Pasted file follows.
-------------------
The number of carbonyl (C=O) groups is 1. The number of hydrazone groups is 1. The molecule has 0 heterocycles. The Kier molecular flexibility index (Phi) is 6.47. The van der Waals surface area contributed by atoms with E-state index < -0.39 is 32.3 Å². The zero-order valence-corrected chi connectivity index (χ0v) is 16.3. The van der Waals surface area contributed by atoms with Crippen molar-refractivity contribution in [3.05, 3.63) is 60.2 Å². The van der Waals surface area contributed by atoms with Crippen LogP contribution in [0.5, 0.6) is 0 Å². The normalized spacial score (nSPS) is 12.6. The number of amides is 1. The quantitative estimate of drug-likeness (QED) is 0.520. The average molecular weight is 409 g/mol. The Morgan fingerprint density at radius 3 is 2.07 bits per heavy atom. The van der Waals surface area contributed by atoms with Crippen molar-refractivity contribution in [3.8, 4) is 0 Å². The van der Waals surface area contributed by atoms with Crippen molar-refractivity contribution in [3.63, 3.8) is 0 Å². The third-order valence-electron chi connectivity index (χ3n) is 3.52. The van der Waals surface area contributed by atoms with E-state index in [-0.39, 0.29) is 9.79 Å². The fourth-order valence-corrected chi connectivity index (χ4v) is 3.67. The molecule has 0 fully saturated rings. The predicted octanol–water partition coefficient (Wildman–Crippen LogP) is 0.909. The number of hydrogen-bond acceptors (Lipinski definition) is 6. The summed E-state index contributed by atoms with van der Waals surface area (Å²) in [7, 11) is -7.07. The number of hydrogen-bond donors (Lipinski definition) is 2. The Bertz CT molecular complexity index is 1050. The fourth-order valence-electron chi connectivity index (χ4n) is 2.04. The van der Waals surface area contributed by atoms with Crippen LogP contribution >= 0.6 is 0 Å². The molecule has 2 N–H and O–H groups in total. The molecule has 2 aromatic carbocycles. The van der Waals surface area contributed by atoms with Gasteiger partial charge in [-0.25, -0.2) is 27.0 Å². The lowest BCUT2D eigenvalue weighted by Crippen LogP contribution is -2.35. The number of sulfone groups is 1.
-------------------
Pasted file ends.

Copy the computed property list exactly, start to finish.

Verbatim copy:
The number of carbonyl (C=O) groups is 1. The number of hydrazone groups is 1. The molecule has 0 heterocycles. The Kier molecular flexibility index (Phi) is 6.47. The van der Waals surface area contributed by atoms with E-state index < -0.39 is 32.3 Å². The zero-order valence-corrected chi connectivity index (χ0v) is 16.3. The van der Waals surface area contributed by atoms with Crippen molar-refractivity contribution in [3.05, 3.63) is 60.2 Å². The van der Waals surface area contributed by atoms with Crippen LogP contribution in [0.5, 0.6) is 0 Å². The normalized spacial score (nSPS) is 12.6. The number of amides is 1. The quantitative estimate of drug-likeness (QED) is 0.520. The average molecular weight is 409 g/mol. The Morgan fingerprint density at radius 3 is 2.07 bits per heavy atom. The van der Waals surface area contributed by atoms with Crippen molar-refractivity contribution in [3.8, 4) is 0 Å². The van der Waals surface area contributed by atoms with Crippen molar-refractivity contribution in [3.63, 3.8) is 0 Å². The third-order valence-electron chi connectivity index (χ3n) is 3.52. The van der Waals surface area contributed by atoms with E-state index in [-0.39, 0.29) is 9.79 Å². The fourth-order valence-corrected chi connectivity index (χ4v) is 3.67. The molecule has 0 fully saturated rings. The predicted octanol–water partition coefficient (Wildman–Crippen LogP) is 0.909. The number of hydrogen-bond acceptors (Lipinski definition) is 6. The summed E-state index contributed by atoms with van der Waals surface area (Å²) in [7, 11) is -7.07. The number of hydrogen-bond donors (Lipinski definition) is 2. The Bertz CT molecular complexity index is 1050. The fourth-order valence-electron chi connectivity index (χ4n) is 2.04. The van der Waals surface area contributed by atoms with Crippen LogP contribution >= 0.6 is 0 Å². The molecule has 2 N–H and O–H groups in total. The molecule has 2 aromatic carbocycles. The van der Waals surface area contributed by atoms with Gasteiger partial charge in [-0.25, -0.2) is 27.0 Å². The lowest BCUT2D eigenvalue weighted by Crippen LogP contribution is -2.35. The number of sulfone groups is 1.